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Principled Money Posts #54: ‘a big thank you’ edition

Helsinki1 Good evening, my dear reader. Even with my first sentence, you may have noticed two things:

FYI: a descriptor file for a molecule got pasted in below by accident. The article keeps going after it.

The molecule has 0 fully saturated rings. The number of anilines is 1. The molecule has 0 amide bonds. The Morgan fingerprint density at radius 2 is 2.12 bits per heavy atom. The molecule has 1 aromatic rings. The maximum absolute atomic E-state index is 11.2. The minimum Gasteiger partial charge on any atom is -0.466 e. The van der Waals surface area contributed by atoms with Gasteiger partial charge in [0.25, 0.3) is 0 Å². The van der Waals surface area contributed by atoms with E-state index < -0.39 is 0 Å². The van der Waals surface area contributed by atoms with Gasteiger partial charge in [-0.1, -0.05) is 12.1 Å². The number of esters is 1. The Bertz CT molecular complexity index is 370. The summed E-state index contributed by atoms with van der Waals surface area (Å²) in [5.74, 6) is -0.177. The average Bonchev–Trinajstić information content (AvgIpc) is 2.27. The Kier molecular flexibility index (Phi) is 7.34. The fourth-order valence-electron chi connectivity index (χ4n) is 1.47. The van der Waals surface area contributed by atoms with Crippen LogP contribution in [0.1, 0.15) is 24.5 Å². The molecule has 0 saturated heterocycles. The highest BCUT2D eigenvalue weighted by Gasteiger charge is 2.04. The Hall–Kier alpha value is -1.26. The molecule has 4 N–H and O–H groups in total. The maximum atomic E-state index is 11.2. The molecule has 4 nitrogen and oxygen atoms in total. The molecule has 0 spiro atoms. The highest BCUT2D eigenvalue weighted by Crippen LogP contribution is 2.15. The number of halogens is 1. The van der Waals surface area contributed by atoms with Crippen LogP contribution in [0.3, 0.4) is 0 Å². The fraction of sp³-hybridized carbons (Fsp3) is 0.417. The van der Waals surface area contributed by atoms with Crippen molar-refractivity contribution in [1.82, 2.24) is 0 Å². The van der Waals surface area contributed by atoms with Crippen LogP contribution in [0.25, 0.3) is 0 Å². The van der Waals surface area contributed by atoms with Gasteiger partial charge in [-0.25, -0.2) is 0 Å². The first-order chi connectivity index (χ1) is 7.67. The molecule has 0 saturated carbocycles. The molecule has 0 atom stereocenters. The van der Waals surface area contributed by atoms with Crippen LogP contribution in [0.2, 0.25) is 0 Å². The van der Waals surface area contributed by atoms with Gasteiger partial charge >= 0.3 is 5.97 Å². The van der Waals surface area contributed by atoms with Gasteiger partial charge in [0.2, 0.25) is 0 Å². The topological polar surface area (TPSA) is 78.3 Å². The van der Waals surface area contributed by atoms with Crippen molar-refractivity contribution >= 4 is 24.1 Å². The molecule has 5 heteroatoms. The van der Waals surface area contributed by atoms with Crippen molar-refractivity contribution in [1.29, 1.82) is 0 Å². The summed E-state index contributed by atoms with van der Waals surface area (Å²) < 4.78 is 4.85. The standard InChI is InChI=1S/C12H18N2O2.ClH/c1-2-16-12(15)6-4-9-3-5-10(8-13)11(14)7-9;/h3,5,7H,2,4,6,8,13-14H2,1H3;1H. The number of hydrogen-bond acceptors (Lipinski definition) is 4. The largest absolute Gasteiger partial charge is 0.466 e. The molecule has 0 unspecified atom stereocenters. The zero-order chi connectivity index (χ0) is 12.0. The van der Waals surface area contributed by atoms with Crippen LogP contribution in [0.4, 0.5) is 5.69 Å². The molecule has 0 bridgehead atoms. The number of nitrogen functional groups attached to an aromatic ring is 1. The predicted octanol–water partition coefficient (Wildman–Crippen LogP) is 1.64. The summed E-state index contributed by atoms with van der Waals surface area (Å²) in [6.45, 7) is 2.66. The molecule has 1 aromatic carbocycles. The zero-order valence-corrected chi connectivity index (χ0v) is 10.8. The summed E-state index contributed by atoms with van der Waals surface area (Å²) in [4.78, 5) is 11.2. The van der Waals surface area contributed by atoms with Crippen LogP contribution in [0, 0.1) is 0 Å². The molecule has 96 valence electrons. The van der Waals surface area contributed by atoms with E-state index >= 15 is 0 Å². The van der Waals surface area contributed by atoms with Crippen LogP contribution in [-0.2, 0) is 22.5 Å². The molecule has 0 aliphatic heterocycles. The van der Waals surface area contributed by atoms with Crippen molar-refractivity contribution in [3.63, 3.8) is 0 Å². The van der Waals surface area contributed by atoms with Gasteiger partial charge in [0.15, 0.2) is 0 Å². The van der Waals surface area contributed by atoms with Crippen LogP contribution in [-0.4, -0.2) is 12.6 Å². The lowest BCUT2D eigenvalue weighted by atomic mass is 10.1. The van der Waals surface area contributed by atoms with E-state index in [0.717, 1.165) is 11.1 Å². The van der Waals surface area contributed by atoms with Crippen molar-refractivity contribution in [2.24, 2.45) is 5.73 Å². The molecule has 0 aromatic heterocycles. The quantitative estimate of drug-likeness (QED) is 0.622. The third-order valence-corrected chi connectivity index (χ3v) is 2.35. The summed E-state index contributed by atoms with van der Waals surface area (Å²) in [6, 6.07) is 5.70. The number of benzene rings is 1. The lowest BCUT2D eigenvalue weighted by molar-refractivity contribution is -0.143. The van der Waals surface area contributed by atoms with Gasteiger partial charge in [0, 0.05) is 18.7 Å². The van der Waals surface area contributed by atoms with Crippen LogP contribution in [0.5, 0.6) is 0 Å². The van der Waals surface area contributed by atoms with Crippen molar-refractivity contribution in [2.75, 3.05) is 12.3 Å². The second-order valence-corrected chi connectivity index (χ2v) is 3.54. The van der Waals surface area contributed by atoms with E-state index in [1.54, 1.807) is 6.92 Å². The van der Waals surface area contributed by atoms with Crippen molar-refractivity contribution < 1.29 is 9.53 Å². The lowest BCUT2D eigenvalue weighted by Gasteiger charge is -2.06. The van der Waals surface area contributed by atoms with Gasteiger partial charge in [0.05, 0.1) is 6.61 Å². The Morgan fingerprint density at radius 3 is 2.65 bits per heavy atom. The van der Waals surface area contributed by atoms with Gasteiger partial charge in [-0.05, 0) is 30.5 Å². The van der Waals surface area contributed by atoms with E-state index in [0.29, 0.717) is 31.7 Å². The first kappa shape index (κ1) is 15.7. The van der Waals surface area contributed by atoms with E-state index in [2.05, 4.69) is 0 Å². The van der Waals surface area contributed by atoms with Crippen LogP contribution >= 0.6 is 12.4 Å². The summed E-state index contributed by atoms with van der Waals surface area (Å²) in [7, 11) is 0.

• First, this Sunday my post doesn’t begin with ‘The Money Principle’ needs you message; and
  • Two, the golden urn with a ‘P’ to the right has changed and it is saying ‘FINALIST’.